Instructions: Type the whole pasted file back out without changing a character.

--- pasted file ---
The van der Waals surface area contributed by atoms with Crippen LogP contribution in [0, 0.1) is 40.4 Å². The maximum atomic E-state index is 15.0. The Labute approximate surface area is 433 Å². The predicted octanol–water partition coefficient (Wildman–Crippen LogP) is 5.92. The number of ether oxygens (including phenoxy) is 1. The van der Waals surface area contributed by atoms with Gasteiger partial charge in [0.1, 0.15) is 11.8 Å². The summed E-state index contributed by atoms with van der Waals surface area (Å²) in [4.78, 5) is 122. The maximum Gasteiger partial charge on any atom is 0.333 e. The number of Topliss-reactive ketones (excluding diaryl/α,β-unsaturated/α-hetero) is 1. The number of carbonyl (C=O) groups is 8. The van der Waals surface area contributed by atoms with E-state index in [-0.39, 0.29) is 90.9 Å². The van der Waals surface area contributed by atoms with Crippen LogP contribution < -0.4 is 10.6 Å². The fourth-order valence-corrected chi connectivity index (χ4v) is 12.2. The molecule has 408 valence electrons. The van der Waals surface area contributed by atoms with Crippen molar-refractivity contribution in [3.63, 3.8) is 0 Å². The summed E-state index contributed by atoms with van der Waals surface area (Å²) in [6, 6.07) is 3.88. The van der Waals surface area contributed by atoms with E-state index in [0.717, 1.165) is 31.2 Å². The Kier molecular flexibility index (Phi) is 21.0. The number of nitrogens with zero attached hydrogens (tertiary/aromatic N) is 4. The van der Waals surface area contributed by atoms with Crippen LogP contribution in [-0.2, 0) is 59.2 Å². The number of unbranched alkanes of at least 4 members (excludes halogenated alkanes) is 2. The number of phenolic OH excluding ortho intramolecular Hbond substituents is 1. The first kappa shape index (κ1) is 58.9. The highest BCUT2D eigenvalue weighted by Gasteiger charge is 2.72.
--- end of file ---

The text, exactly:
The van der Waals surface area contributed by atoms with Crippen LogP contribution in [0, 0.1) is 40.4 Å². The maximum atomic E-state index is 15.0. The Labute approximate surface area is 433 Å². The predicted octanol–water partition coefficient (Wildman–Crippen LogP) is 5.92. The number of ether oxygens (including phenoxy) is 1. The van der Waals surface area contributed by atoms with Gasteiger partial charge in [0.1, 0.15) is 11.8 Å². The summed E-state index contributed by atoms with van der Waals surface area (Å²) in [4.78, 5) is 122. The maximum Gasteiger partial charge on any atom is 0.333 e. The number of Topliss-reactive ketones (excluding diaryl/α,β-unsaturated/α-hetero) is 1. The number of carbonyl (C=O) groups is 8. The van der Waals surface area contributed by atoms with E-state index in [-0.39, 0.29) is 90.9 Å². The van der Waals surface area contributed by atoms with Crippen LogP contribution < -0.4 is 10.6 Å². The fourth-order valence-corrected chi connectivity index (χ4v) is 12.2. The molecule has 408 valence electrons. The van der Waals surface area contributed by atoms with Crippen molar-refractivity contribution in [3.63, 3.8) is 0 Å². The summed E-state index contributed by atoms with van der Waals surface area (Å²) in [6, 6.07) is 3.88. The van der Waals surface area contributed by atoms with E-state index in [0.717, 1.165) is 31.2 Å². The Kier molecular flexibility index (Phi) is 21.0. The number of nitrogens with zero attached hydrogens (tertiary/aromatic N) is 4. The van der Waals surface area contributed by atoms with Crippen LogP contribution in [-0.2, 0) is 59.2 Å². The number of unbranched alkanes of at least 4 members (excludes halogenated alkanes) is 2. The number of phenolic OH excluding ortho intramolecular Hbond substituents is 1. The first kappa shape index (κ1) is 58.9. The highest BCUT2D eigenvalue weighted by Gasteiger charge is 2.72.